DAWN OF THE PLANET OF THE APES. The previous installment in this set of prequels, Rise of the Planet of the Apes (2011), somehow escaped my attention until this past weekend. I wish somebody had told me what I was missing. I was taken aback by the quality of the effects and the excitement of the action sequences, sure. But I was particularly surprised and impressed by the gravity and melancholy with which the movie is suffused. As the growing flame of Caesar (Andy Serkis) the ape's intelligence burned his hope into the ash of cynicism, I was brought to the verge of tears and kept there. This follow-up retains some of that profound sadness, but ups the ante on the action and interpersonal conflict, with strikingly pleasing results.
Set 10 years after the events of Rise, Dawn shows us an Earth decimated by the "simian flu." The same experimental drug that created intelligence in apes proved deadly to humans and created a global pandemic. Only the tiny percentage of the human population genetically immune to the ravages of the disease have survived. Cities are vacant, with nature well on its way to reclaiming them. A small group of survivors has banded together in the ruins of San Francisco. As their fuel supply dwindles, they send a reconnaissance team into the wilds north of the city to attempt to restore the operation of a hydroelectric power plant. Trouble is, the dam in question lies deep inside the territory where the apes have established their home. Potential disaster looms as Malcolm (Jason Clarke) negotiates an uneasy peace with Caesar, the apes' heretofore undisputed leader. They are inclined to trust each other, but Caesar's lieutenant Koba (Toby Kebbell) sees only evil in the humans. Meanwhile, in San Francisco, Dreyfus (Gary Oldman) prepares for a preemptive strike on the apes. The two groups are cast into conflict from within and without.
Dawn manages to combine art and entertainment with such grace that it looks simple. The visual effects are stunning, the battle sequences gorgeously chaotic and innovatively photographed. At the same time, the story is shot through with an emotional authenticity generally unseen in summer blockbusters. All of the principal characters, ape and human alike, live on screen with an air of having survived something catastrophic, at great cost. Director Matt Reeves (Cloverfield) focuses a bit more on the action than did Rupert Wyatt in Rise, but he never loses his grip on the themes of trust, loss and betrayal that drive the narrative. PG13. 130m.
AMERICA. The trailer for director Dinesh D'Souza's slow-mo history class project asks what the world would be like without America. If he's referring to this film, probably fine. PG13. 103m.
BEGIN AGAIN. In the follow-up to Once, a former music exec (Mark Ruffalo) discovers a singer (Keira Knightly) busking after a breakup with her musical and romantic partner. PG13. 130m.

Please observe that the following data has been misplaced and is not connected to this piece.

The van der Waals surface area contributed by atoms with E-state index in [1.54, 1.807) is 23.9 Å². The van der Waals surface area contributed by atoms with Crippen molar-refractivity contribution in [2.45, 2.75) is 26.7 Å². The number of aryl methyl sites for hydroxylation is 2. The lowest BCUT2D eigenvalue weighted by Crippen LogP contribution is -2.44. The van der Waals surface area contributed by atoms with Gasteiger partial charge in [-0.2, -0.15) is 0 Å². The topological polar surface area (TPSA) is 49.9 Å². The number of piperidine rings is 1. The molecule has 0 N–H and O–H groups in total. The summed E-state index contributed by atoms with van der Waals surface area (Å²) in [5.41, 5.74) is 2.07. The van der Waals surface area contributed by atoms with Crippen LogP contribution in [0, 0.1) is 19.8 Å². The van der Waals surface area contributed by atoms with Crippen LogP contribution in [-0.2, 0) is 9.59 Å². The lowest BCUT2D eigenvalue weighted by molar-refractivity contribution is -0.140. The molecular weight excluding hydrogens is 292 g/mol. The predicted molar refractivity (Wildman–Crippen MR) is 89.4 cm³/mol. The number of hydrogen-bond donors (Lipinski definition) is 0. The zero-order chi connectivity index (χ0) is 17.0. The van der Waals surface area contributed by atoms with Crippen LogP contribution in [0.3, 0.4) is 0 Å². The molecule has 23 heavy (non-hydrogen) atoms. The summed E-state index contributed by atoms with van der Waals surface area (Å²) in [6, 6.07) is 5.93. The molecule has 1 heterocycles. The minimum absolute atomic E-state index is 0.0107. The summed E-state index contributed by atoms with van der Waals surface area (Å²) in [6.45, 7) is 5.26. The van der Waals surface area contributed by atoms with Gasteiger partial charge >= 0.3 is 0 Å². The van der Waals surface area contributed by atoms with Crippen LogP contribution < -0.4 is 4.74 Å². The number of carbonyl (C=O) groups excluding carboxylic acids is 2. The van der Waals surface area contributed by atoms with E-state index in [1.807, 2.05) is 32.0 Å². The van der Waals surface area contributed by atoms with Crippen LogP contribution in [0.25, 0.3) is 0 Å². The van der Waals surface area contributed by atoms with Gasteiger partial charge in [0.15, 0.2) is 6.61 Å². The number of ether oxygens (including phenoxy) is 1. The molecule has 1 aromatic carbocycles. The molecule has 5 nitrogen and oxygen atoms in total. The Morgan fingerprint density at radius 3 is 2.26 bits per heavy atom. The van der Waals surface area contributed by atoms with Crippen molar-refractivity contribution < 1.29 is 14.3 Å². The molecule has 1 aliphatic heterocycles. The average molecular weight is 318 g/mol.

PLANES: FIRE AND RESCUE. Sequel to the animated Cars spin-off, with voice work by Dane Cook and Julie Bowen. PG. 84m.
THE PURGE: ANARCHY. Horror sequel about citizens gone wild in a violent American dystopia. PG13. 130m.
SEX TAPE. Cameron Diaz and Jason Segel play a married couple who accidentally leak their home movie and spend a panicked night trying to get it back. R. 95m.
22 JUMP STREET. It ain't broke, and they ain't fixing it. Jonah Hill and Channing Tatum return as undercover cops busting a college drug ring in this funny and self-aware comedy. R. 112m.
CHEF. Jon Favreau stars in this well done food-truck road movie that cuts through professional kitchen bravado to real humanity and warmth. With Robert Downey Jr. and John Leguizamo. Bring napkins. R. 115m.
EARTH TO ECHO. A group of youngsters find a friendly alien and help him phone, ahem, sorry, get home. PG. 89m.
THE FAULT IN OUR STARS. Beat the rush and start crying now. Adapted from John Green's novel with excellent performances from Shailene Woodley and Ansel Elgort as the young, star-crossed lovers. PG13. 126m.
HOW TO TRAIN YOUR DRAGON 2. Transportive animation and talented voice acting create a world worth revisiting and a story with humor and real drama. PG. 102m.
MALEFICENT. An atmospheric, good-looking fantasy with a sharpened Angelina Jolie as the fairytale party crasher from Sleeping Beauty. Heavy on CGI, light on character and not quite scary enough. PG. 98m.
TAMMY. Melissa McCarthy plays a woman on a wild and wooly rock-bottom road trip with her hard-drinking grandmother, played by Susan Sarandon. R. 102m.
TRANSFORMERS: AGE OF EXTINCTION. Even game actors and fun cameos can't save the planet from the thin plot and epic running time of the latest Michael Bay disaster. He might have tried more dinosaurs. PG13. 165m.
— Jennifer Fumiko Cahill